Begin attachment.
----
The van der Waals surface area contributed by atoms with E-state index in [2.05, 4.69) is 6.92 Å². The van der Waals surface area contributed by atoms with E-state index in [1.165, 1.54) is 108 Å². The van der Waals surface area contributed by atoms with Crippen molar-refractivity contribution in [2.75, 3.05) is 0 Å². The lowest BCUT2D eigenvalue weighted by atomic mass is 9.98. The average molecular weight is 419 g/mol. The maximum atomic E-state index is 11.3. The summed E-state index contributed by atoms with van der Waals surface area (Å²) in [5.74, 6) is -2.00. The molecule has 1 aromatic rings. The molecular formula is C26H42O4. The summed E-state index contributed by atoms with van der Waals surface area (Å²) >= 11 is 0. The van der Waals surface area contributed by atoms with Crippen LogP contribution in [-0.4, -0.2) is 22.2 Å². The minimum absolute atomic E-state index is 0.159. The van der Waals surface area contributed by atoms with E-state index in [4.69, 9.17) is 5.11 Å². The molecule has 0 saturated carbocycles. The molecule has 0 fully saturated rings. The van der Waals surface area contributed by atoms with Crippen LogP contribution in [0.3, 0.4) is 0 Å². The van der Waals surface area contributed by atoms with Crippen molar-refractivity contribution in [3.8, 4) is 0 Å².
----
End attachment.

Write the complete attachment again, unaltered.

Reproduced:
The van der Waals surface area contributed by atoms with E-state index in [2.05, 4.69) is 6.92 Å². The van der Waals surface area contributed by atoms with E-state index in [1.165, 1.54) is 108 Å². The van der Waals surface area contributed by atoms with Crippen molar-refractivity contribution in [2.75, 3.05) is 0 Å². The lowest BCUT2D eigenvalue weighted by atomic mass is 9.98. The average molecular weight is 419 g/mol. The maximum atomic E-state index is 11.3. The summed E-state index contributed by atoms with van der Waals surface area (Å²) in [5.74, 6) is -2.00. The molecule has 1 aromatic rings. The molecular formula is C26H42O4. The summed E-state index contributed by atoms with van der Waals surface area (Å²) >= 11 is 0. The van der Waals surface area contributed by atoms with Crippen LogP contribution in [-0.4, -0.2) is 22.2 Å². The minimum absolute atomic E-state index is 0.159. The van der Waals surface area contributed by atoms with E-state index in [4.69, 9.17) is 5.11 Å². The molecule has 0 saturated carbocycles. The molecule has 0 fully saturated rings. The van der Waals surface area contributed by atoms with Crippen LogP contribution in [0.3, 0.4) is 0 Å². The van der Waals surface area contributed by atoms with Crippen molar-refractivity contribution in [3.8, 4) is 0 Å².